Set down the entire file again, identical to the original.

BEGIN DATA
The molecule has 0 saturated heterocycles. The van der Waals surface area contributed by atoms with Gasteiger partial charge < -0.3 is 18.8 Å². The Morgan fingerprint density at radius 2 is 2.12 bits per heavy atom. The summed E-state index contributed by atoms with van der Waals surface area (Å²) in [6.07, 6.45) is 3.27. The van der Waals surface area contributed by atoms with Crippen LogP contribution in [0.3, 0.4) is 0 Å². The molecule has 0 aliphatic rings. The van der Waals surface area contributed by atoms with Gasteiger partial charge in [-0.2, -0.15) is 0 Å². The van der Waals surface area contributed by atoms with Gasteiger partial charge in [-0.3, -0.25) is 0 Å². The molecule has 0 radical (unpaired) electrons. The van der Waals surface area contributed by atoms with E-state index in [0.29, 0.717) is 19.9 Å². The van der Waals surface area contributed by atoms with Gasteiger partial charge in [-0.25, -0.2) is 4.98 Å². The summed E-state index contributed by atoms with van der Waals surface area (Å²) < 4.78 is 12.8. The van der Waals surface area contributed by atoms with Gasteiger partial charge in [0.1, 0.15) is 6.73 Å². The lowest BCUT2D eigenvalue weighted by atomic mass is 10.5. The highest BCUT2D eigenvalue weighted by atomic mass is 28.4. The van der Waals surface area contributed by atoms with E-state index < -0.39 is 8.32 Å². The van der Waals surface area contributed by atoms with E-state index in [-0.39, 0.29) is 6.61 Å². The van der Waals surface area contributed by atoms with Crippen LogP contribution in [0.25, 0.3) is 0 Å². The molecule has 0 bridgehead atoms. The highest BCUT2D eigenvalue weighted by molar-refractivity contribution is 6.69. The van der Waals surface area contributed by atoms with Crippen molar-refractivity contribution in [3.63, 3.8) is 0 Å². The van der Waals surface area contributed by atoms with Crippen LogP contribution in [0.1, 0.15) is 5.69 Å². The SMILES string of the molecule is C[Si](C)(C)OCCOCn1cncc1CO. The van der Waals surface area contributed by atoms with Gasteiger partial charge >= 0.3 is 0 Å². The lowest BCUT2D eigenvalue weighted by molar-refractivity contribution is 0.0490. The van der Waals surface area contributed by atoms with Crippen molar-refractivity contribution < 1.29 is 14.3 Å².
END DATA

The molecule has 0 saturated heterocycles. The van der Waals surface area contributed by atoms with Gasteiger partial charge < -0.3 is 18.8 Å². The Morgan fingerprint density at radius 2 is 2.12 bits per heavy atom. The summed E-state index contributed by atoms with van der Waals surface area (Å²) in [6.07, 6.45) is 3.27. The van der Waals surface area contributed by atoms with Crippen LogP contribution in [0.3, 0.4) is 0 Å². The molecule has 0 aliphatic rings. The van der Waals surface area contributed by atoms with Gasteiger partial charge in [-0.2, -0.15) is 0 Å². The van der Waals surface area contributed by atoms with Gasteiger partial charge in [-0.3, -0.25) is 0 Å². The molecule has 0 radical (unpaired) electrons. The van der Waals surface area contributed by atoms with E-state index in [0.29, 0.717) is 19.9 Å². The van der Waals surface area contributed by atoms with Gasteiger partial charge in [-0.25, -0.2) is 4.98 Å². The summed E-state index contributed by atoms with van der Waals surface area (Å²) < 4.78 is 12.8. The van der Waals surface area contributed by atoms with Gasteiger partial charge in [0.1, 0.15) is 6.73 Å². The lowest BCUT2D eigenvalue weighted by atomic mass is 10.5. The highest BCUT2D eigenvalue weighted by atomic mass is 28.4. The van der Waals surface area contributed by atoms with E-state index < -0.39 is 8.32 Å². The van der Waals surface area contributed by atoms with E-state index in [-0.39, 0.29) is 6.61 Å². The van der Waals surface area contributed by atoms with Crippen LogP contribution in [0.25, 0.3) is 0 Å². The molecule has 0 bridgehead atoms. The highest BCUT2D eigenvalue weighted by molar-refractivity contribution is 6.69. The van der Waals surface area contributed by atoms with Crippen molar-refractivity contribution in [3.63, 3.8) is 0 Å². The van der Waals surface area contributed by atoms with Crippen LogP contribution in [0.1, 0.15) is 5.69 Å². The SMILES string of the molecule is C[Si](C)(C)OCCOCn1cncc1CO. The van der Waals surface area contributed by atoms with Gasteiger partial charge >= 0.3 is 0 Å². The lowest BCUT2D eigenvalue weighted by molar-refractivity contribution is 0.0490. The van der Waals surface area contributed by atoms with Crippen molar-refractivity contribution < 1.29 is 14.3 Å².